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Facebook’s Oculus Go headset wants to make VR more accessible
By Koh Wanzi - on 3 May 2018, 11:33am

Facebook’s Oculus Go headset wants to make VR more accessible

Image Source: Oculus

Oculus’ first standalone virtual reality headset is finally here. The Oculus Go was announced late last year, and it’s launching now in 23 countries with a price tag of US$199 for the model with 32GB of storage and US$249 for the 64GB version.

As the Go’s price suggests, this is not a high-end headset meant to deliver the best possible VR experience. Instead, it’s meant to bring VR to the masses, and is a completely different beast from Santa Cruz, Oculus’ other standalone headset project.

The Oculus Go is actually rather similar to Samsung’s Gear VR. Both can track head rotation, but miss out on more advanced inside-out tracking technology that allows for 6-DoF of movement. Similarly, there are no full motion controllers, so you can only use the bundled controller like a laser pointer.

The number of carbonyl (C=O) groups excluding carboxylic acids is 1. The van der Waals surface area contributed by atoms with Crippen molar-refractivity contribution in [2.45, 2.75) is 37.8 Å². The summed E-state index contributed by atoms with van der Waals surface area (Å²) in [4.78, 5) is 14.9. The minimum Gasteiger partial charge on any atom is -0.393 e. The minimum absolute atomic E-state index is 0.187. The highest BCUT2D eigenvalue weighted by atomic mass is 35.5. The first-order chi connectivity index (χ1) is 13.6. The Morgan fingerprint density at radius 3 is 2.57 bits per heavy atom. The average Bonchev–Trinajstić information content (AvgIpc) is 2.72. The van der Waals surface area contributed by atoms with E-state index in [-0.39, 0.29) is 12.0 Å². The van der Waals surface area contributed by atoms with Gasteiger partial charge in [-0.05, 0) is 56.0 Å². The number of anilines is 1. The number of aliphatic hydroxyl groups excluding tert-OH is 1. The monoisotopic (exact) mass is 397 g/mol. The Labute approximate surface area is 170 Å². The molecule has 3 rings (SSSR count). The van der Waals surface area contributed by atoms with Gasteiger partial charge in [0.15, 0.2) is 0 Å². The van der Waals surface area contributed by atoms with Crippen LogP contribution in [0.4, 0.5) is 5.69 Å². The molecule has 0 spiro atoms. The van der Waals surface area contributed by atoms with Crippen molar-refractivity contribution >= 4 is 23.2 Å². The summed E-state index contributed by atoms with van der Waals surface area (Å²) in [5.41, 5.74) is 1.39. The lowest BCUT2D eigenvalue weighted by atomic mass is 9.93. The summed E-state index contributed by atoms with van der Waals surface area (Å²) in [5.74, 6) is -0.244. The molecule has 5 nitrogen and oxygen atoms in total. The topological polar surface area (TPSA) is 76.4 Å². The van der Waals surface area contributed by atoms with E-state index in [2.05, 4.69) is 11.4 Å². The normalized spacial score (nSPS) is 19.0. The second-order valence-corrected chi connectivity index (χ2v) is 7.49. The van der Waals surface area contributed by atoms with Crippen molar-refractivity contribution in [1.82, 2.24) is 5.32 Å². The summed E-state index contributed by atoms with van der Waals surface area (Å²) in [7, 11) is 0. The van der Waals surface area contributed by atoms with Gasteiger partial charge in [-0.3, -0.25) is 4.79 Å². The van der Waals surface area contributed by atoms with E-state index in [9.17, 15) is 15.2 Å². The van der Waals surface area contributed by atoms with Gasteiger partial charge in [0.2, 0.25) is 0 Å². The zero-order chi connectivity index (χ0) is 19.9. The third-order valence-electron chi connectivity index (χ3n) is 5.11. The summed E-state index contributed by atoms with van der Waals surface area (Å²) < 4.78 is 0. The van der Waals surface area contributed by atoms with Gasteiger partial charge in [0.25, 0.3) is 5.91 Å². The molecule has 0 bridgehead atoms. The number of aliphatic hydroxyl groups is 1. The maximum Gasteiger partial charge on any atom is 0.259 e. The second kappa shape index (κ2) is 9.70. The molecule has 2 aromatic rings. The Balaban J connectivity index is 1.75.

The main difference between the Oculus Go and the Gear VR is that Samsung’s headset requires a smartphone to power it, whereas the Go functions as a standalone, dedicated piece of hardware.

Nevertheless, the Go has specifications not unlike what you’d find on a smartphone. It features a 5.5-inch display with a resolution of 2,560 x 1,440 pixels.

It is powered by a relatively dated Snapdragon 821 processor, but Oculus promises that it has optimized the hardware for VR apps.

One edge it has over the Gear VR is its use of better quality Fresnel lenses, which replace the latter’s magnifying glass-like lenses. Fresnel lenses are used on the Oculus Rift as well and are generally lighter than regular lenses.

That said, the Oculus Go weighs 468g, nearly the same as the Rift. However, it is still a lot lighter than the Gear VR, which weighs over 500g with a smartphone installed.

Oculus’ headset also comes with tiny speakers concealed by the strap guides for built-in audio. Alternatively, you can plug in your own headphones into the jack on the side.

The Oculus Go is rated for up to three hours of battery life and requires a couple of hours to recharge. The headset charges over a micro-USB connection, but the user guide advises against using the headset while charging.

It also supports the Gear VR’s game and app catalog, so there’s an existing ecosystem to work with. In addition, the Oculus Go is launching alongside titles like Republique, a port of its mobile counterpart, and an adaptation of Settlers of Catan.